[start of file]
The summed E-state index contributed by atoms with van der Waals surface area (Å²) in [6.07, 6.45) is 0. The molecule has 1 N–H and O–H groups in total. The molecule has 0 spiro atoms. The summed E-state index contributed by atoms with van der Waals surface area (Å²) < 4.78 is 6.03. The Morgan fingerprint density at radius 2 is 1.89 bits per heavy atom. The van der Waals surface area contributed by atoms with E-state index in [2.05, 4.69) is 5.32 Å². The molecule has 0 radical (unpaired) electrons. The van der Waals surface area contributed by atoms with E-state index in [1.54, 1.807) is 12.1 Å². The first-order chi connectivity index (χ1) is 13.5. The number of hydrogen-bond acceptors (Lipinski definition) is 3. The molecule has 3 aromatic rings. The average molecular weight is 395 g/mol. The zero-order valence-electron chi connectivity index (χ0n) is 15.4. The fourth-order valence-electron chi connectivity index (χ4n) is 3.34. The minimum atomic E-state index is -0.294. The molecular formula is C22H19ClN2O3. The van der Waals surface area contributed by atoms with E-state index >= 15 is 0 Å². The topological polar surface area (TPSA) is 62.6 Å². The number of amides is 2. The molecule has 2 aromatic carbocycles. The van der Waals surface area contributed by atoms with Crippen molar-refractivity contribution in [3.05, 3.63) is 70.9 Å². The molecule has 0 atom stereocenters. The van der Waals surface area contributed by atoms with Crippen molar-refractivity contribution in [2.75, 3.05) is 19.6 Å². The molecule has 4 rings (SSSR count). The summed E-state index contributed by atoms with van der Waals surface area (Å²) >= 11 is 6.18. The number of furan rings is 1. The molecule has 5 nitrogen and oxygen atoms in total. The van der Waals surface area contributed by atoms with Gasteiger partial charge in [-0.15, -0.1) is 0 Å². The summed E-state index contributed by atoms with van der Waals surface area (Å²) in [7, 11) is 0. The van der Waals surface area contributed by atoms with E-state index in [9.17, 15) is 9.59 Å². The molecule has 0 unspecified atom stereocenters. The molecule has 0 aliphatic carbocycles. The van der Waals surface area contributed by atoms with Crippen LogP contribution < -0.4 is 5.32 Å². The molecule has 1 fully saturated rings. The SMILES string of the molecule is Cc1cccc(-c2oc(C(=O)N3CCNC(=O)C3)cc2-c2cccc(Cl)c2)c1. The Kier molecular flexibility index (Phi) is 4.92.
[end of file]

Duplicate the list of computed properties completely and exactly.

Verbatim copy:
The summed E-state index contributed by atoms with van der Waals surface area (Å²) in [6.07, 6.45) is 0. The molecule has 1 N–H and O–H groups in total. The molecule has 0 spiro atoms. The summed E-state index contributed by atoms with van der Waals surface area (Å²) < 4.78 is 6.03. The Morgan fingerprint density at radius 2 is 1.89 bits per heavy atom. The van der Waals surface area contributed by atoms with E-state index in [2.05, 4.69) is 5.32 Å². The molecule has 0 radical (unpaired) electrons. The van der Waals surface area contributed by atoms with E-state index in [1.54, 1.807) is 12.1 Å². The first-order chi connectivity index (χ1) is 13.5. The number of hydrogen-bond acceptors (Lipinski definition) is 3. The molecule has 3 aromatic rings. The average molecular weight is 395 g/mol. The zero-order valence-electron chi connectivity index (χ0n) is 15.4. The fourth-order valence-electron chi connectivity index (χ4n) is 3.34. The minimum atomic E-state index is -0.294. The molecular formula is C22H19ClN2O3. The van der Waals surface area contributed by atoms with E-state index >= 15 is 0 Å². The topological polar surface area (TPSA) is 62.6 Å². The number of amides is 2. The molecule has 2 aromatic carbocycles. The van der Waals surface area contributed by atoms with Crippen molar-refractivity contribution in [3.05, 3.63) is 70.9 Å². The molecule has 0 atom stereocenters. The van der Waals surface area contributed by atoms with Crippen molar-refractivity contribution in [2.75, 3.05) is 19.6 Å². The molecule has 4 rings (SSSR count). The summed E-state index contributed by atoms with van der Waals surface area (Å²) >= 11 is 6.18. The number of furan rings is 1. The molecule has 5 nitrogen and oxygen atoms in total. The van der Waals surface area contributed by atoms with Gasteiger partial charge in [-0.15, -0.1) is 0 Å². The summed E-state index contributed by atoms with van der Waals surface area (Å²) in [7, 11) is 0. The van der Waals surface area contributed by atoms with E-state index in [9.17, 15) is 9.59 Å². The molecule has 0 unspecified atom stereocenters. The molecule has 0 aliphatic carbocycles. The van der Waals surface area contributed by atoms with Crippen LogP contribution < -0.4 is 5.32 Å². The molecule has 1 fully saturated rings. The SMILES string of the molecule is Cc1cccc(-c2oc(C(=O)N3CCNC(=O)C3)cc2-c2cccc(Cl)c2)c1. The Kier molecular flexibility index (Phi) is 4.92.